Modern Machine Shop

AUG 2018

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Page 38 of 316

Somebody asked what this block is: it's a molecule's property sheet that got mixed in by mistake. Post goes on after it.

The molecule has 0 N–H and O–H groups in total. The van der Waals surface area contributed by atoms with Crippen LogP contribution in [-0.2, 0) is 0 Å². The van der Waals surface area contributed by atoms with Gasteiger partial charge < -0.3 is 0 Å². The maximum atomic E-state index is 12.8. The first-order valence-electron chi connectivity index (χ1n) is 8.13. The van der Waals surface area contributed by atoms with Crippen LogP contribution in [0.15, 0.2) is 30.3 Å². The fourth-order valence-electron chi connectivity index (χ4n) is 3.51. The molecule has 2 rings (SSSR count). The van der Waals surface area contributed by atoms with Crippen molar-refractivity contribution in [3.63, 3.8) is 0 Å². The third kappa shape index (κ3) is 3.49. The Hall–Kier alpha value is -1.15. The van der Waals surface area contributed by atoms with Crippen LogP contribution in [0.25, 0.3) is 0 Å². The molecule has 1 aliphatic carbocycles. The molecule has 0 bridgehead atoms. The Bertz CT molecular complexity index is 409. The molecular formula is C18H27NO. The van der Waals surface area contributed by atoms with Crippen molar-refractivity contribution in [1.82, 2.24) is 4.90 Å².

CNC TECH TALK MMS AUGUST 2018 36 Processes and Programming Additive Manufacturing Teaches Designers New Tricks MIKE LYNCH | COLUMNIST Considering what is required to design additive parts can illuminate the value of understanding all manufacturing processes, including subtractive ones. Design methods directly affect manufacturing costs. Every component characteristic has an impact on manufacturing. Consider size and shape, complexity/intricacy, surface finish/coatings, hardness, dimensional tolerances and geometric tolerances. For each of these aspects, it is easy to spot distinctions that govern the related manufac- turing cost. Generally, large, complex components are more difficult to produce than small, simple components. Fine finishes commonly require longer machining times than coarse finishes. Hard workpieces are more difficult to machine than soft ones. Workpieces made to less stringent toler- ances require more elaborate processes than those requiring exacting precision. Given these realities, design engineers must make every effort to ensure that designs are appro- priate to the manufacturing equipment being used. Unfortunately, many design engineers have little or no manufacturing experience, so they may not fully understand the processes involved. Most, for example, have not actually worked on a shop floor, so they have no first-hand knowledge of the neg- ative impact an inappropriate design decision can have on manufacturing costs. Most machine tools used today fall into the cate- gory of subtractive manufacturing. This methodol- ogy has existed since we first pounded a stone into the shape of a wheel. With subtractive manufactur- ing, bits and pieces are removed from a chunk of material to shape it into a finished component. Design engineers have always had the benefit of extreme diversity in subtractive manufacturing methods. There is a subtractive manufacturing process for even the most obscure design tech- nique. While just about anything is possible with subtractive manufacturing, inappropriate design expectations always come with a higher price. Additionally, design engineers have tradition- ally depended on someone else—a manufacturing person—to figure out how to produce designed workpiece attributes. This means the design engi- neer may not be aware that a design technique is increasing manufacturing costs. Designing for additive manufac- turing (AM) is very different. These are the first machines that require design engineers to under- stand the process to create successful designs. In fact, it may be the design engineer, especially for prototyping, who sets up and runs AM equipment, and these machines often reside in or close to the design engineering department. Here are a few examples of what a design engineer needs to understand for a fused filament fabrication (FFF) 3D printing process versus a CNC machining process: • Creating a printing profile (determining printing temperatures, layer height and infill, among other settings) can be compared to under- standing basic machining practices for creating successful machining processes. • Creating a slicing program for the 3D printer can be compared to using a computer aided manu- facturing (CAM) system to create CNC machining programs in G code. • Calibrating the 3D printer (bed leveling and nozzle height) can be compared to assigning pro- gram zero. It may be the design engineer who sets up and runs additive manufacturing equipment.

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